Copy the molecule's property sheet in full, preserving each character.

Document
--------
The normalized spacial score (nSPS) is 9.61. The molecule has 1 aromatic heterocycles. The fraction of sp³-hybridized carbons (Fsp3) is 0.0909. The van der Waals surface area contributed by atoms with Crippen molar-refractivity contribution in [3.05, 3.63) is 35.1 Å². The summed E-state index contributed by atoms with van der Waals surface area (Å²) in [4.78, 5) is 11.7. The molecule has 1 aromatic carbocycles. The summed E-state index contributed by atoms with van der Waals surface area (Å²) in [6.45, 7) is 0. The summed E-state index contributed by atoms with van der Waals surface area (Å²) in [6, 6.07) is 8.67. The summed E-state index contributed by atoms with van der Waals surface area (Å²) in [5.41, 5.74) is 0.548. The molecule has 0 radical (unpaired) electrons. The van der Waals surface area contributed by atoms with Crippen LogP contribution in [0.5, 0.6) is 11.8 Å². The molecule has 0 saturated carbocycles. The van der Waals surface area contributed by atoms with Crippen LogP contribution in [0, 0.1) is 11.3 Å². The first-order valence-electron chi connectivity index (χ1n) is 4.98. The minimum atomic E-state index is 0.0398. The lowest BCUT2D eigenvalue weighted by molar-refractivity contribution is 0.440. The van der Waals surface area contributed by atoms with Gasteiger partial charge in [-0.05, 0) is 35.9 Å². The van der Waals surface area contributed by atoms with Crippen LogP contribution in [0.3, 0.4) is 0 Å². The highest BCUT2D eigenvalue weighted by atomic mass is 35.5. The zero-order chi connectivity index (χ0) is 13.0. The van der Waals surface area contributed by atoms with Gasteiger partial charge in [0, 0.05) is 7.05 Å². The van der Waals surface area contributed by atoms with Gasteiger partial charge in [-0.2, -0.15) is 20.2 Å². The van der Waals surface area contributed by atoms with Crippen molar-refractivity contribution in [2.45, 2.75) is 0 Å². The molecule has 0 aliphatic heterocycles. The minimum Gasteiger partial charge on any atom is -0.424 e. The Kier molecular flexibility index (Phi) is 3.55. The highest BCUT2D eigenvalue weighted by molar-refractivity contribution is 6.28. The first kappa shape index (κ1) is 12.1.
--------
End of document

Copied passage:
The normalized spacial score (nSPS) is 9.61. The molecule has 1 aromatic heterocycles. The fraction of sp³-hybridized carbons (Fsp3) is 0.0909. The van der Waals surface area contributed by atoms with Crippen molar-refractivity contribution in [3.05, 3.63) is 35.1 Å². The summed E-state index contributed by atoms with van der Waals surface area (Å²) in [4.78, 5) is 11.7. The molecule has 1 aromatic carbocycles. The summed E-state index contributed by atoms with van der Waals surface area (Å²) in [6.45, 7) is 0. The summed E-state index contributed by atoms with van der Waals surface area (Å²) in [6, 6.07) is 8.67. The summed E-state index contributed by atoms with van der Waals surface area (Å²) in [5.41, 5.74) is 0.548. The molecule has 0 radical (unpaired) electrons. The van der Waals surface area contributed by atoms with Crippen LogP contribution in [0.5, 0.6) is 11.8 Å². The molecule has 0 saturated carbocycles. The van der Waals surface area contributed by atoms with Crippen LogP contribution in [0, 0.1) is 11.3 Å². The first-order valence-electron chi connectivity index (χ1n) is 4.98. The minimum atomic E-state index is 0.0398. The lowest BCUT2D eigenvalue weighted by molar-refractivity contribution is 0.440. The van der Waals surface area contributed by atoms with Gasteiger partial charge in [-0.05, 0) is 35.9 Å². The van der Waals surface area contributed by atoms with Crippen LogP contribution in [0.3, 0.4) is 0 Å². The highest BCUT2D eigenvalue weighted by atomic mass is 35.5. The zero-order chi connectivity index (χ0) is 13.0. The van der Waals surface area contributed by atoms with Gasteiger partial charge in [0, 0.05) is 7.05 Å². The van der Waals surface area contributed by atoms with Gasteiger partial charge in [-0.2, -0.15) is 20.2 Å². The van der Waals surface area contributed by atoms with Crippen molar-refractivity contribution in [2.45, 2.75) is 0 Å². The molecule has 0 aliphatic heterocycles. The minimum Gasteiger partial charge on any atom is -0.424 e. The Kier molecular flexibility index (Phi) is 3.55. The highest BCUT2D eigenvalue weighted by molar-refractivity contribution is 6.28. The first kappa shape index (κ1) is 12.1.